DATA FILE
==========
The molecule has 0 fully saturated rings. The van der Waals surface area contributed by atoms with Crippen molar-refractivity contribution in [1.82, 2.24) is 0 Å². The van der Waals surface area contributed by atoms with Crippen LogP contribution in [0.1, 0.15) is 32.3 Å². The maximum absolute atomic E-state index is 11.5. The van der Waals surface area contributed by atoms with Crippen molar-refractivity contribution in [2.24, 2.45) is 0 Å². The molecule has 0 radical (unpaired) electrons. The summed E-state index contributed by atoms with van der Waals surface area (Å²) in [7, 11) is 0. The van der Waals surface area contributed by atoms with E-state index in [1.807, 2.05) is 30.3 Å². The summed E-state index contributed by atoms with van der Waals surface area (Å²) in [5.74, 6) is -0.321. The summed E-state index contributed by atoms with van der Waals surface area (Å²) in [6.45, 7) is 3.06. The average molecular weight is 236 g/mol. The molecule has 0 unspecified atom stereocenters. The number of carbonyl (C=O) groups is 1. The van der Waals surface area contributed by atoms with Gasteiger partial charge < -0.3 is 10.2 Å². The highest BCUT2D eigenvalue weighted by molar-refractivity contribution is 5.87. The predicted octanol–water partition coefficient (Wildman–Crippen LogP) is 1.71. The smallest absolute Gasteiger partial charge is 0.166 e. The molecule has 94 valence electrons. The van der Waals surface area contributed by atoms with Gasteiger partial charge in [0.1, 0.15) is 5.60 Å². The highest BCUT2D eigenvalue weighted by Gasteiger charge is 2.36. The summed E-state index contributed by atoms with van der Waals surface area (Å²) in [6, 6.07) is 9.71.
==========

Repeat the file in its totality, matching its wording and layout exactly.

The molecule has 0 fully saturated rings. The van der Waals surface area contributed by atoms with Crippen molar-refractivity contribution in [1.82, 2.24) is 0 Å². The van der Waals surface area contributed by atoms with Crippen LogP contribution in [0.1, 0.15) is 32.3 Å². The maximum absolute atomic E-state index is 11.5. The van der Waals surface area contributed by atoms with Crippen molar-refractivity contribution in [2.24, 2.45) is 0 Å². The molecule has 0 radical (unpaired) electrons. The summed E-state index contributed by atoms with van der Waals surface area (Å²) in [7, 11) is 0. The van der Waals surface area contributed by atoms with E-state index in [1.807, 2.05) is 30.3 Å². The summed E-state index contributed by atoms with van der Waals surface area (Å²) in [5.74, 6) is -0.321. The summed E-state index contributed by atoms with van der Waals surface area (Å²) in [6.45, 7) is 3.06. The average molecular weight is 236 g/mol. The molecule has 0 unspecified atom stereocenters. The number of carbonyl (C=O) groups is 1. The van der Waals surface area contributed by atoms with Gasteiger partial charge < -0.3 is 10.2 Å². The highest BCUT2D eigenvalue weighted by molar-refractivity contribution is 5.87. The predicted octanol–water partition coefficient (Wildman–Crippen LogP) is 1.71. The smallest absolute Gasteiger partial charge is 0.166 e. The molecule has 94 valence electrons. The van der Waals surface area contributed by atoms with Gasteiger partial charge in [0.1, 0.15) is 5.60 Å². The highest BCUT2D eigenvalue weighted by Gasteiger charge is 2.36. The summed E-state index contributed by atoms with van der Waals surface area (Å²) in [6, 6.07) is 9.71.